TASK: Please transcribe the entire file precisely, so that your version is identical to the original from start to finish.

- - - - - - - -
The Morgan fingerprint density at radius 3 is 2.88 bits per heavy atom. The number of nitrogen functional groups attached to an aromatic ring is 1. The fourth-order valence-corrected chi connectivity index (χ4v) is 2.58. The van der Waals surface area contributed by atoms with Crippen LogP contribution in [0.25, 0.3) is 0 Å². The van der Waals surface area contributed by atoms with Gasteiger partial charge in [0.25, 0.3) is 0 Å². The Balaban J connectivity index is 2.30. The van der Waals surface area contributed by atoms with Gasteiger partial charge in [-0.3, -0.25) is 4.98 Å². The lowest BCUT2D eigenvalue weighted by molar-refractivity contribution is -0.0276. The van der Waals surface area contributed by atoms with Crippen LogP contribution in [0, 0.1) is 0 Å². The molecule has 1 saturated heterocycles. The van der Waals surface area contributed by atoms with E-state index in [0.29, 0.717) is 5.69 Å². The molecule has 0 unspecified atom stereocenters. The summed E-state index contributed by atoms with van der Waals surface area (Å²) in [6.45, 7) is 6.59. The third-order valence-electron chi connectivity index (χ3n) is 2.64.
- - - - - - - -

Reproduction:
The Morgan fingerprint density at radius 3 is 2.88 bits per heavy atom. The number of nitrogen functional groups attached to an aromatic ring is 1. The fourth-order valence-corrected chi connectivity index (χ4v) is 2.58. The van der Waals surface area contributed by atoms with Crippen LogP contribution in [0.25, 0.3) is 0 Å². The van der Waals surface area contributed by atoms with Gasteiger partial charge in [0.25, 0.3) is 0 Å². The Balaban J connectivity index is 2.30. The van der Waals surface area contributed by atoms with Gasteiger partial charge in [-0.3, -0.25) is 4.98 Å². The lowest BCUT2D eigenvalue weighted by molar-refractivity contribution is -0.0276. The van der Waals surface area contributed by atoms with Crippen LogP contribution in [0, 0.1) is 0 Å². The molecule has 1 saturated heterocycles. The van der Waals surface area contributed by atoms with E-state index in [0.29, 0.717) is 5.69 Å². The molecule has 0 unspecified atom stereocenters. The summed E-state index contributed by atoms with van der Waals surface area (Å²) in [6.45, 7) is 6.59. The third-order valence-electron chi connectivity index (χ3n) is 2.64.